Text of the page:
Police did not have data on self-checkout theft, but Coles said of the people caught shoplifting at stores across the Australian Capital Territory ACT since January had done so at self-checkouts. A Coles spokesperson said the self-checkouts were a convenient choice for customers but the company was working with police across Australia to catch more thieves. A Woolworths spokesperson said it would "continue to explore all options [for customer payments] and assess their suitability", but the supermarket had faith in Canberra customers doing the right thing.
Woolworths would not provide figures of self-checkout thefts in the ACT. ACT Policing stressed that shoplifting would not be tolerated and urged customers to notify staff or security if they see someone acting suspiciously. Confessions of a self-checkout supermarket thief. Clare Sibthorpe and Catie LowOct 12 Fairfax Media.
The DIY machines are clearly a convenient option for many, especially light-fingered customers. Research shows up to one-third of supermarket customers regularly steal when using a DIY checkout to pay for their groceries.Self-checkout is on the rise, despite recent reports saying that at least two major grocery chains have abandoned their self-service strategies. It's true that Albertson's and Big Y have ditched their kiosks, but they're in the minority.
Although theft could be a deterrent for embracing self-service solutions, most retailers realize that the cost savings still outweigh the losses. And there are a few ways — some cheap and easy, others a bit more expensive — for retailers to help prevent those losses. They include:. It may seem like an oxymoron to hire employees to run self-checkout, but the solution was never designed to run without humans.
For example, a typical configuration is four or six kiosks next to one another with one employee monitoring the area.
How To Stop Those Self-Checkout Thieves
Just having a warm body standing near the self-checkouts isn't enough; the employee must know what types of theft occur at the self-checkout. One common way customers steal is by pretending to scan an item; another is when they don't even bother with the scanning ruse and directly move the item from the cart to the bag.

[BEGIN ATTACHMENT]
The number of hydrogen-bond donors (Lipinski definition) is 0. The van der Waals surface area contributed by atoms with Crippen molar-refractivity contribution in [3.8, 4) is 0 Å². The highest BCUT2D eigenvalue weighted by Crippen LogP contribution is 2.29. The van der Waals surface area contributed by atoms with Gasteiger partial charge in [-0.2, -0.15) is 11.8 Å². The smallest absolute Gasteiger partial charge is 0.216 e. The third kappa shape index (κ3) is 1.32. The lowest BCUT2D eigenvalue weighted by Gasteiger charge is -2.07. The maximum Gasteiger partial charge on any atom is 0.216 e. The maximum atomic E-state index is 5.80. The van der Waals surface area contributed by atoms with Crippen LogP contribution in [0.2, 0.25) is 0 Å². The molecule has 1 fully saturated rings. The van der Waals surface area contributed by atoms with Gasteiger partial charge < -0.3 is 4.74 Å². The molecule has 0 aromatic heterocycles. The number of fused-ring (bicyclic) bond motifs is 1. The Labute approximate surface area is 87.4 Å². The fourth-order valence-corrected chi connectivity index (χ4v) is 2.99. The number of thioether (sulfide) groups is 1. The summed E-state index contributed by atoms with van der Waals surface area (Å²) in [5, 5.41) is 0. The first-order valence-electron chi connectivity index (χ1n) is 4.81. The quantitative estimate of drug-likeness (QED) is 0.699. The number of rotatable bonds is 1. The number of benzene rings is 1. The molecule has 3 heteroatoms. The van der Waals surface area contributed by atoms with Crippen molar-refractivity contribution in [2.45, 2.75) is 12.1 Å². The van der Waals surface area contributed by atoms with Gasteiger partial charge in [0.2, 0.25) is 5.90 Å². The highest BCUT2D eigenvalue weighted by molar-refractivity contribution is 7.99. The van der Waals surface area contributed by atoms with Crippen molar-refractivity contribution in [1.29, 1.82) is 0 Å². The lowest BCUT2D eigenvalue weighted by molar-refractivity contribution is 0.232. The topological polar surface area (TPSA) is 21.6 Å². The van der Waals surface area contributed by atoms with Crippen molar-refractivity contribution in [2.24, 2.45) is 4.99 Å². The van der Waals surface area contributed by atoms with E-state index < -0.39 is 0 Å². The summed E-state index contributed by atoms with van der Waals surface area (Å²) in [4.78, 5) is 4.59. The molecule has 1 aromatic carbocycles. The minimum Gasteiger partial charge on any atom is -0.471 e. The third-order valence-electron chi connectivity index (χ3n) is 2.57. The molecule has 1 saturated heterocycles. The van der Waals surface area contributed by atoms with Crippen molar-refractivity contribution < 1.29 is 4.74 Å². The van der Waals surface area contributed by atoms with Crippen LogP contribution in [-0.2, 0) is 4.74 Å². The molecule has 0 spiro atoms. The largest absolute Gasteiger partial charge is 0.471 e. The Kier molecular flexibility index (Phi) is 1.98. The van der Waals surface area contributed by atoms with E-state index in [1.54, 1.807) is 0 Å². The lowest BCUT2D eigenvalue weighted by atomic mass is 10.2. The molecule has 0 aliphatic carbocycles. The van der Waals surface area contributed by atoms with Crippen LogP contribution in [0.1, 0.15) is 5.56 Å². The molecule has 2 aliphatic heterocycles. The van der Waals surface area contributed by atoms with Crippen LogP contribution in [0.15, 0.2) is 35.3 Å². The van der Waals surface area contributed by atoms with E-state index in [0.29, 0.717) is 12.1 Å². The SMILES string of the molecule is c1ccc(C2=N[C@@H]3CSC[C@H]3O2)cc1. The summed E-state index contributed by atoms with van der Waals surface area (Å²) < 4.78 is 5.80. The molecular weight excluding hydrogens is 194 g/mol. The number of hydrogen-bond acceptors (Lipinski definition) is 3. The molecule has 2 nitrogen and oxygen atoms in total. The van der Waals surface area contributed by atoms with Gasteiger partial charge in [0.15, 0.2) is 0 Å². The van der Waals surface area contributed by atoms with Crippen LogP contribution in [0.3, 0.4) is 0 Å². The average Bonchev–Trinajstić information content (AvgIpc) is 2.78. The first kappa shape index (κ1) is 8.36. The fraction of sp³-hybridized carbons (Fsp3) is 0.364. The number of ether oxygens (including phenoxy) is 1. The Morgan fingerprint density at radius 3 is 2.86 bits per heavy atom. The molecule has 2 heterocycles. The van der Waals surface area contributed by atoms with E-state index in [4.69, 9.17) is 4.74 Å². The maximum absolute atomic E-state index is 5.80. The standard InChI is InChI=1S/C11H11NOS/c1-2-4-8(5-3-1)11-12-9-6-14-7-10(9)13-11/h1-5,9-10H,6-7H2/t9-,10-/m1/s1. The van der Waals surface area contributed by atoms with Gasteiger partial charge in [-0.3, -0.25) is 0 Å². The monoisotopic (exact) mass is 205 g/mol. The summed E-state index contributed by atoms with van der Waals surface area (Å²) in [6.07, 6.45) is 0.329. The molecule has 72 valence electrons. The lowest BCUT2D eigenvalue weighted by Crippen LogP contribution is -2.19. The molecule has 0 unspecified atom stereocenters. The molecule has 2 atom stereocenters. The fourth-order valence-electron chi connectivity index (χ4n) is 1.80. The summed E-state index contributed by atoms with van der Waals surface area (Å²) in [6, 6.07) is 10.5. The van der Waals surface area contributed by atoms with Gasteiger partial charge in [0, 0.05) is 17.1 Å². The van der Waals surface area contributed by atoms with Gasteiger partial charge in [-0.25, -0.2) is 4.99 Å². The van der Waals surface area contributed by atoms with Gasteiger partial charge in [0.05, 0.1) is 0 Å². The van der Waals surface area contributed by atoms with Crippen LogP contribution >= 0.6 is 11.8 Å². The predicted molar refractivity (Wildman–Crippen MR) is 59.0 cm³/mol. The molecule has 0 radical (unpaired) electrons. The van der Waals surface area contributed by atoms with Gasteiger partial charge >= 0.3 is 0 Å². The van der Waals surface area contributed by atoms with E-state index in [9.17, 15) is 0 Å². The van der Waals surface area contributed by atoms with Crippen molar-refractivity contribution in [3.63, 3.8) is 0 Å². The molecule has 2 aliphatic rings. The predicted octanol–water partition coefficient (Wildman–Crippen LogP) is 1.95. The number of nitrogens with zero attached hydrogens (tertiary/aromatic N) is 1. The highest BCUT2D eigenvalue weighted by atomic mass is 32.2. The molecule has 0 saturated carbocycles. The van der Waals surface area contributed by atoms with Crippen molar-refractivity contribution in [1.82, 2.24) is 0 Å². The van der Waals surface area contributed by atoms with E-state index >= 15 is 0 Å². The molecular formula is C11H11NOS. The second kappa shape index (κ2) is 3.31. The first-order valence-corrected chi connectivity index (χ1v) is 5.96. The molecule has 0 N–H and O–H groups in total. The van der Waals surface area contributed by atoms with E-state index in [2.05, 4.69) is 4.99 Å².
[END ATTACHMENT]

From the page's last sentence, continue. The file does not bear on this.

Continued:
However, each machine has a "skip bagging" feature that thieves use to their advantage, Alford said. Price switching and entering the wrong PLU codes are also common. Price switching occurs when shoppers simply scan a cheaper item but then put a more expensive item in the cart.
3 ways to stop theft at the self-checkout
Entering multiple PLU codes of the same product should be another red flag to retailers. For example, most shoppers don't buy six bundles of bananas, but thieves will use those PLU codes and then take more expensive items, Alford said. Not only do employees need to be trained to spot these behaviors, they also need to know how to approach a possible thief.
For example, employees might be scared to confront a customer in an accusatory tone, and it's not even necessary, Alford said. It needs to beep. All the training in the world isn't going to prevent theft nearly as well as some of the new technologies now available.
The program, launched three years ago by StopLift, has been watching thousands of check-out lanes across the U. Its founder Malay Kundu said theft occurs at the self-checkout far more frequently than in traditional lanes, whether it's on purpose or from customers forgetting about items.
Kundu's video platform not only serves as proof to convict thieves, it also serves as a training tool. Managers can actually sit down with their employees and show them when customers have stolen from them. The deployment of self-checkout solutions should hit aboutunits byaccording to London-based Retail Banking Research.
That's four times as many as the 92, it reported in Kundu believes that number will keep growing as the technologies to help curb theft improve. In fact, his company will soon roll out a platform that alerts employees in real time when stealing occurs. Cover Photo: Flickr. Read more about self-checkout. How retailers can add the human touch to digital transformation. How next generation cloud platforms help retail thrive. How AI is changing the face of modern web design for retailers.
How to enhance customer service with a consultative approach. Diebold Nixdorf retail expert: It's time to give customers their time back. Best Buy furloughing over 50, workers. Colorado expands vehicle license renewal kiosks. Amazon hiring on once again to handle pandemic's online shopping surge. Amazon sellers get green light to send any kind of item to Amazon warehouses. Motivating Consumers with Personalized Experiences.
Driving Customer Engagement with Digital Signage. Digital signage drives retail sales.Americans are busy, busy, busy. As consumers, they hate standing and waiting in lines at checkout. The want their goods and they want them NOW. On the other hand, businesses would like to cut down on labor costs and redirect the savings to other areas of the business.